Associated Press Mourns Renowned Photographer Gene Herrick at 97

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The desk at the Associated Press has turned a page in its history book, acknowledging the end of an era with the passing of Gene Herrick. A retired AP photographer, Herrick bore photographic witness to seminal events of the 20th century, capturing iconic images as diverse as the trenches of the Korean War to the palpable public electricity surrounding figures of the Civil Rights Movement such as Martin Luther King Jr., Rosa Parks, and the trial of Emmett Till’s killers. The camera shutter fell silent on this unparalleled storyteller Friday at the age of 97.

Herrick’s indelible images crystallized historic moments, writing narratives of singular significance through his lens. In 1956, his camera captured the defiance etched in Rosa Park’s face as she was fingerprinted following her rebellion on a Montgomery, Alabama bus. That same year, his photo of Martin Luther King Jr. immortalized a rare moment of triumph and affection, King smiling as he received an impromptu kiss from his wife, Coretta Scott King, on a courthouse step, just after he triumphed against a case of conspiracy boycotting Montgomery buses.

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The way Herrick tells it, capturing the iconic image was a matter of serendipity. In a 2020 interview with the Associated Press, he reminisced about the day, saying, “I knew he was going to be let out of jail that morning. And all these people were out there on the steps waiting for him, including his wife, who reached out and gave him a big kiss.”

His departure was noted by his longtime companion Kitty Hylton, who confirmed his passing in a nursing home in Rich Creek, Virginia, surrounded by those who held him dear. “He was so proud to be a journalist. That was his life,” Hylton said. “He loved The Associated Press. He loved the people of the AP. He was so grateful to have had all the adventures that he had.”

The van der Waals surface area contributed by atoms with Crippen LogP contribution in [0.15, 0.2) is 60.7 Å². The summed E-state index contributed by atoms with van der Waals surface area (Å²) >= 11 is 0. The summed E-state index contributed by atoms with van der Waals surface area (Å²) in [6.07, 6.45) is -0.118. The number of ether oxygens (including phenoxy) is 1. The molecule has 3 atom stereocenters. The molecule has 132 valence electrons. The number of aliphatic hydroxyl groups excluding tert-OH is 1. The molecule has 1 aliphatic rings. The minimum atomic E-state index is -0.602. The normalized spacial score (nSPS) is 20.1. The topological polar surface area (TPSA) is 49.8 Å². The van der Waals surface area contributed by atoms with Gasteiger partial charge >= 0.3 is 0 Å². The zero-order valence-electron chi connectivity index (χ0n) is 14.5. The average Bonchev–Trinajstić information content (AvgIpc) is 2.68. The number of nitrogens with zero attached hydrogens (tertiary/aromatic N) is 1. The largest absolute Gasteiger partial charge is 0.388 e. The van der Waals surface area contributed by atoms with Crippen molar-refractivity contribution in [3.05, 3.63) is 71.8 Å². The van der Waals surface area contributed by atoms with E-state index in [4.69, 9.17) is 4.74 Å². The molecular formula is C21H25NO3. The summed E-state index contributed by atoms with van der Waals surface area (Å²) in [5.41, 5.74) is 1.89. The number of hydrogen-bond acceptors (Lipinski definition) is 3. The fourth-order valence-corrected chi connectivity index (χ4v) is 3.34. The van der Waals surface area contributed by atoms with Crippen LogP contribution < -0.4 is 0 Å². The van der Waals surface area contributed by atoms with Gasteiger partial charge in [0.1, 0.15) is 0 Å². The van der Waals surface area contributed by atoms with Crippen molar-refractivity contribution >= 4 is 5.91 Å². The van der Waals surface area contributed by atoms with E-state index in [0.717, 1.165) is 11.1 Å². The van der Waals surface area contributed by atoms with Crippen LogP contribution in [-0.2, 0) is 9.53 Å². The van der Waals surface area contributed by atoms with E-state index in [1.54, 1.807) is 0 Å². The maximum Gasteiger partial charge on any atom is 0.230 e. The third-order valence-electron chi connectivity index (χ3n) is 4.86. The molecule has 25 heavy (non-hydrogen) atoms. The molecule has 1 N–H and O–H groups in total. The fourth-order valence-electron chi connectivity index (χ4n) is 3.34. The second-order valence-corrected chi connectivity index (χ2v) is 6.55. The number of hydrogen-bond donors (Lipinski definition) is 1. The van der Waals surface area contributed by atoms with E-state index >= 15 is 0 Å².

In a career laden with remarkable encounters and moments, Herrick never shied away from controversy or danger. Apart from immortalizing the Civil Rights Movement, he also reported on the gruesome trial and subsequent acquittal of two white men accused of murdering Emmett Till, a black teen who suffered a gruesome fate for allegedly flirting with a white woman, only to have the men confess their crime a year later in a magazine interview.

Herrick, however, reserved his supreme pride for his coverage of the Korean War, believing that the heart of a journalistic action is always at the frontline. In 2015, in an interview for AP’s archives, while acknowledging the threat, he candidly commented, “So is civilian photography. I’ve come pretty close to getting killed many times with guns and having guns put in my chest in the riots in Clinton, Tennessee and places like that.”

His illustrious career included covering sports, particularly Major League Baseball, prominent personalities such as Elvis Presley, and five U.S. Presidents. Herrick once conveyed his gratitude for his profession by saying, “God and the AP have given me opportunities I could never have had… I mean, I’m the luckiest kid in the world to have done what I’ve done.”

Herrick’s extraordinary range impressed Julie Pace, AP’s Executive Editor, who acknowledged his talent for capturing history with a “sharp eye” and the “power of his visual storytelling.”

He embarked on his journey with the AP as an office assistant at the tender age of 16 in Columbus, Ohio. A fortuitous opportunity arrived when his AP photographer roommate couldn’t cover a Cleveland Indians game, thrusting Herrick into the world of photojournalistic storytelling.

The journey continued with Herrick’s appointment as an AP photographer in Memphis. Despite his modest experience, he raced to the frontlines of Korea in 1950, charmingly recalling his naivety amid the danger of war. His wartime adventure ended with him laughing at the memory while strolling down the memory lane in 2015.

After dedicating two decades of his life to the AP, Herrick retired in 1970 to work with the developmentally disabled in Columbus, and later in Rocky Mount, Virginia. At 91, he was bestowed with the honor of being inducted into the Virginia Communications Hall of Fame, an acknowledgement he treasured greatly.

Born in Columbus, Herrick is survived by two sons, a daughter, five grandchildren, and three great-grandchildren. His passing may have marked the end of an epoch, but his iconic images live on, forever encapsulating the dynamism, drama, and beauty of the time.